With the default solver settings the following message was observed in the 'listing.XXXXXXX' file (where XXXXXXX is a number assigned to this particular set of results) in the results directory (RESU).

Listing message mesh refinement.png

y-plus is the dimensionless wall distance and details on it can be found here: The CFD-online Law of the wall article is poor when compared to the wikipedia article: An excellent Engineering Tips post on this topic:

The key point from that last link relevant to the CS warning message is this: "Now CFD codes assume that this viscous sublayer where u+=y+ happens between the wall and the first grid point. The first grid point is where code switches from the log-law to the viscous sublayer. Generally this switch should occur at a value of y+ somewhere around 30. If your mesh is too fine near the wall, you will get a low value of y+. This will result in overprediction of the near wall velocity. On the other extreme, if y+ is too high, it will cause the code to apply the law of the wall to the outer wake where it is not valid."

This is interesting considering the contour plot of velocity below. Near the wall the velocity is maximum and is much higher than it should be (since the Reynolds number is so high I expect an extremely large velocity gradient near the wall (zero velocity at the wall to a maximum slightly larger than 1 m/s). Using the cfd-online calculator the boundary layer thickness for this model should be approximately 10 mm which looks to be approximately the thickness of the region of erroneous maximum axial velocity (red colouring in contour plot).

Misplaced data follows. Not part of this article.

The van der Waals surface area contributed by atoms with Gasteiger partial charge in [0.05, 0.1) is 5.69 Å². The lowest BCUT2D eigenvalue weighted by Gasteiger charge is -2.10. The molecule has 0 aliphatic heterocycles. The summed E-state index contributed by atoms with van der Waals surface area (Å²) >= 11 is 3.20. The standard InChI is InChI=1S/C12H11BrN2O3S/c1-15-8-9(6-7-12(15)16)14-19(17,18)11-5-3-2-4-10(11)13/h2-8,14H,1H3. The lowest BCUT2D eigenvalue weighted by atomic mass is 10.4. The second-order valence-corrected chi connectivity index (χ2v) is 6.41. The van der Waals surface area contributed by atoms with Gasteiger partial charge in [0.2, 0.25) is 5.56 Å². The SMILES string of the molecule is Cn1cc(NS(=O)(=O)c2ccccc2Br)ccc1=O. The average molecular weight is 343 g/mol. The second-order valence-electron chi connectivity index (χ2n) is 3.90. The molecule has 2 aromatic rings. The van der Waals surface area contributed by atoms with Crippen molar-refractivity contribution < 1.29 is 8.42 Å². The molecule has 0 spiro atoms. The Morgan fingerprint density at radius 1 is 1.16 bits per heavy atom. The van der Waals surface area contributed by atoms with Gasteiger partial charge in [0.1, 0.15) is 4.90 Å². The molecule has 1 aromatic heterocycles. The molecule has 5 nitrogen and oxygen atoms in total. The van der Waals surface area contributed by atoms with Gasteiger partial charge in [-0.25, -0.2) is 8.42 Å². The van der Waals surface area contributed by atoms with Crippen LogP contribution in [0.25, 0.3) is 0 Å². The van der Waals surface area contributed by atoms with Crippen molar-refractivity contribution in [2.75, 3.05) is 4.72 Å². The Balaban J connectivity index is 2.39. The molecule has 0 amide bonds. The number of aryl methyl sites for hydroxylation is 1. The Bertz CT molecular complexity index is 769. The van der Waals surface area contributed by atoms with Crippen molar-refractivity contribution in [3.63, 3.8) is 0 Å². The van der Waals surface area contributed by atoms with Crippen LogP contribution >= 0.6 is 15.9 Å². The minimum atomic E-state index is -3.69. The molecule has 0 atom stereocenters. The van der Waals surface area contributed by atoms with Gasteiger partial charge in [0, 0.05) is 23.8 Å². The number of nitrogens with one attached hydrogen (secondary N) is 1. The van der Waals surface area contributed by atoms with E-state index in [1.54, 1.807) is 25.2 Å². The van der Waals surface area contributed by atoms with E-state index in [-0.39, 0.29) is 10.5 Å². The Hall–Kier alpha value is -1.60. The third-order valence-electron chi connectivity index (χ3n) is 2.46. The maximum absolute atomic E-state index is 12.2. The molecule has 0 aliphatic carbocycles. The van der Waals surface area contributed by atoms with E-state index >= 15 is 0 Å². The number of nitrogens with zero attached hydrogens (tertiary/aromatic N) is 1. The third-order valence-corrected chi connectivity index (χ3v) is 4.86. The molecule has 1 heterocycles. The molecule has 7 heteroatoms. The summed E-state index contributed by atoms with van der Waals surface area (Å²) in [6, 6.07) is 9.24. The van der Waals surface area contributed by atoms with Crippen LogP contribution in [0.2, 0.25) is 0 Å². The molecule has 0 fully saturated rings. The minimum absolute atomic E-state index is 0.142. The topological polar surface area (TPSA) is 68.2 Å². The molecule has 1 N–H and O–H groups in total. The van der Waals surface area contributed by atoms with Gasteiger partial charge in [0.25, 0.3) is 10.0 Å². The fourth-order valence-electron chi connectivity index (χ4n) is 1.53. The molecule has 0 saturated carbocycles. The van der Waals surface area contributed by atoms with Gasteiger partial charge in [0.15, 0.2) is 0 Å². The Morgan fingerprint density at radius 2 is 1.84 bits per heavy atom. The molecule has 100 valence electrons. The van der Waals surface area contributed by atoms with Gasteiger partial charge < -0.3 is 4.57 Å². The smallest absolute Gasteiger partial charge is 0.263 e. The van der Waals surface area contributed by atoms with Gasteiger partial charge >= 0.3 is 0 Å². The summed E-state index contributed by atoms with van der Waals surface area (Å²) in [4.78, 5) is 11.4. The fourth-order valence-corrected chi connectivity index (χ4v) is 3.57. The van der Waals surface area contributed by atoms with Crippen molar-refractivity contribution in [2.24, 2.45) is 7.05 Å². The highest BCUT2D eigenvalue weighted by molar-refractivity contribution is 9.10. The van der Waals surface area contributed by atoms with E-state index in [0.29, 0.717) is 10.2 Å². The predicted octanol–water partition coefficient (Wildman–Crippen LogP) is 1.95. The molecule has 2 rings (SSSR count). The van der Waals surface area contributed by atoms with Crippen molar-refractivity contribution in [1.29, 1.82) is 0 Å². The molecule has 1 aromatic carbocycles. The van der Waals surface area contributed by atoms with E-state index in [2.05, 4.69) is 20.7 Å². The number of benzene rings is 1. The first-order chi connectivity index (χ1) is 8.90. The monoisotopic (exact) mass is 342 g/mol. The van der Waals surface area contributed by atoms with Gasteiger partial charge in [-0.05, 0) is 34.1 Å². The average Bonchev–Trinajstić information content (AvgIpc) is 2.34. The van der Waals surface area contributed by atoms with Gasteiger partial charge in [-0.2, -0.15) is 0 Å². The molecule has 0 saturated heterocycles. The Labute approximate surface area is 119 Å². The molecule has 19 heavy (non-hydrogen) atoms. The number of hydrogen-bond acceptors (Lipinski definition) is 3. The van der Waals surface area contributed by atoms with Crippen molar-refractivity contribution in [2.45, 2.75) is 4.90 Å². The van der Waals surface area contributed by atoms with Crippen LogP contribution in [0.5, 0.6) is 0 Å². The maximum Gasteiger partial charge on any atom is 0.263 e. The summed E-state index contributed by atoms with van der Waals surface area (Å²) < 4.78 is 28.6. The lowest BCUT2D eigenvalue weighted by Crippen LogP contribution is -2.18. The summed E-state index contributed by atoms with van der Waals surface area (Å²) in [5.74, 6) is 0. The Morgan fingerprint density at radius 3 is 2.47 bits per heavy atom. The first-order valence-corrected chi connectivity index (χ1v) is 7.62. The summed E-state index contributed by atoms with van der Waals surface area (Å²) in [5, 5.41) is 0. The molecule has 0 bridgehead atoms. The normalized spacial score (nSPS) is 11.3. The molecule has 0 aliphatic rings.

So the mesh should be designed with this in mind when modeling turbulent flow. There exists this online calculator for determining the thickness of the mesh of the boundary layer at the wall:

Edit: Additional excellent information in the Fluent user guide can be viewed here:

Going back to the Cornell Fluent tutorial the enhanced wall treatment option in Fluent is used.

Velocity contour plot default solver settings.png

Velocity profile axial default solver settings.png

Results - Code Saturne - Scalable Wall Function

After the results of the previous section a look at the GUI for something similar to the enhanced wall functions of FLUENT led me to the Code Saturne practical users guide. On page 129 (CS v2.07) the scalable wall function option (an advanced option for the turbulence model in the GUI) is indicated to be a potential solution for modeling high Reynolds number flows on very refined meshes. I was considering a coarser mesh but I see no middle ground between my fine and coarse meshes (the cfd-online calculator predicted the boundary layer mesh needed to be approx. 10 mm thick). This also seems odd since I was under the impression the boundary layer should be resolved with a fine mesh.